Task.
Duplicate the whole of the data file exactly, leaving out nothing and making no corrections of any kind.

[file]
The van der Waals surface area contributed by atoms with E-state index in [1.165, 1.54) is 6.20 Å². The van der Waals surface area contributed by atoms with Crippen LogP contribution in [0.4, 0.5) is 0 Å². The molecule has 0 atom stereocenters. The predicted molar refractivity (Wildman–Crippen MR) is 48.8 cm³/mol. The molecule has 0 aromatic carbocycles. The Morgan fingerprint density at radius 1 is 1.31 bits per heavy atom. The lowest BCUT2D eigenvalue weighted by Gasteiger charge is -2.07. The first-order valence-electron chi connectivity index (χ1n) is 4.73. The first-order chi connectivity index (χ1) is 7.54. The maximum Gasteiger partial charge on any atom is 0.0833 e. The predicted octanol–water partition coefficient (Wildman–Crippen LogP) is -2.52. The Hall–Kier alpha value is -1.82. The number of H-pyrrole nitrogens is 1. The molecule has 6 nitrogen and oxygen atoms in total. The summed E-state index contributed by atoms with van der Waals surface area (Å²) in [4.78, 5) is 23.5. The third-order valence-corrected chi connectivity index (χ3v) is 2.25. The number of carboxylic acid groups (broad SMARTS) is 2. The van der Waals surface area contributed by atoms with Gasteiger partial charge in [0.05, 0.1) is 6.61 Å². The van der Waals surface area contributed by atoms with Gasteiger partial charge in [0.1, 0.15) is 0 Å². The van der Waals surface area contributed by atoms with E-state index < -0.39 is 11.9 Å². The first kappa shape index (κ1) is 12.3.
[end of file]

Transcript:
The van der Waals surface area contributed by atoms with E-state index in [1.165, 1.54) is 6.20 Å². The van der Waals surface area contributed by atoms with Crippen LogP contribution in [0.4, 0.5) is 0 Å². The molecule has 0 atom stereocenters. The predicted molar refractivity (Wildman–Crippen MR) is 48.8 cm³/mol. The molecule has 0 aromatic carbocycles. The Morgan fingerprint density at radius 1 is 1.31 bits per heavy atom. The lowest BCUT2D eigenvalue weighted by Gasteiger charge is -2.07. The first-order valence-electron chi connectivity index (χ1n) is 4.73. The first-order chi connectivity index (χ1) is 7.54. The maximum Gasteiger partial charge on any atom is 0.0833 e. The predicted octanol–water partition coefficient (Wildman–Crippen LogP) is -2.52. The Hall–Kier alpha value is -1.82. The number of H-pyrrole nitrogens is 1. The molecule has 6 nitrogen and oxygen atoms in total. The summed E-state index contributed by atoms with van der Waals surface area (Å²) in [4.78, 5) is 23.5. The third-order valence-corrected chi connectivity index (χ3v) is 2.25. The number of carboxylic acid groups (broad SMARTS) is 2. The van der Waals surface area contributed by atoms with Gasteiger partial charge in [0.05, 0.1) is 6.61 Å². The van der Waals surface area contributed by atoms with Gasteiger partial charge in [0.1, 0.15) is 0 Å². The van der Waals surface area contributed by atoms with E-state index < -0.39 is 11.9 Å². The first kappa shape index (κ1) is 12.3.